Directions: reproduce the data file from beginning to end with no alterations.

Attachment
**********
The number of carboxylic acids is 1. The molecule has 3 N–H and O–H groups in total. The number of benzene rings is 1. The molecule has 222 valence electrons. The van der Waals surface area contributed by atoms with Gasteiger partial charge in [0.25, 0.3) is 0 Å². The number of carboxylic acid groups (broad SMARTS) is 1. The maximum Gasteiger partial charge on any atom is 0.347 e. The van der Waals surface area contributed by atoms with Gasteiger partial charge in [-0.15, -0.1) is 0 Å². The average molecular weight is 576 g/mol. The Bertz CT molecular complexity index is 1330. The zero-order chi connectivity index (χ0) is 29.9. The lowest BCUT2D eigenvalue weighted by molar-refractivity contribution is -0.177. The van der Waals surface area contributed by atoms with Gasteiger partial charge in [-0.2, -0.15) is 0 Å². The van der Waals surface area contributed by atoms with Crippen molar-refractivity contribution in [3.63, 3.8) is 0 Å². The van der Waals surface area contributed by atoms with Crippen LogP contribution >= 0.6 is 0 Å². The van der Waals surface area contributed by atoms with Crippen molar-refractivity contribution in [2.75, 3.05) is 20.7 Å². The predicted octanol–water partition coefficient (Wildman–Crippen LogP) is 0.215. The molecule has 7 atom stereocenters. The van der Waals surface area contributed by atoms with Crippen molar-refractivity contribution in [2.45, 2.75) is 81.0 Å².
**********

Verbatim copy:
The number of carboxylic acids is 1. The molecule has 3 N–H and O–H groups in total. The number of benzene rings is 1. The molecule has 222 valence electrons. The van der Waals surface area contributed by atoms with Gasteiger partial charge in [0.25, 0.3) is 0 Å². The number of carboxylic acid groups (broad SMARTS) is 1. The maximum Gasteiger partial charge on any atom is 0.347 e. The van der Waals surface area contributed by atoms with Gasteiger partial charge in [-0.15, -0.1) is 0 Å². The average molecular weight is 576 g/mol. The Bertz CT molecular complexity index is 1330. The zero-order chi connectivity index (χ0) is 29.9. The lowest BCUT2D eigenvalue weighted by molar-refractivity contribution is -0.177. The van der Waals surface area contributed by atoms with Gasteiger partial charge in [-0.2, -0.15) is 0 Å². The van der Waals surface area contributed by atoms with Crippen molar-refractivity contribution in [3.63, 3.8) is 0 Å². The van der Waals surface area contributed by atoms with Crippen LogP contribution >= 0.6 is 0 Å². The van der Waals surface area contributed by atoms with Crippen molar-refractivity contribution in [2.75, 3.05) is 20.7 Å². The predicted octanol–water partition coefficient (Wildman–Crippen LogP) is 0.215. The molecule has 7 atom stereocenters. The van der Waals surface area contributed by atoms with Crippen molar-refractivity contribution in [2.45, 2.75) is 81.0 Å².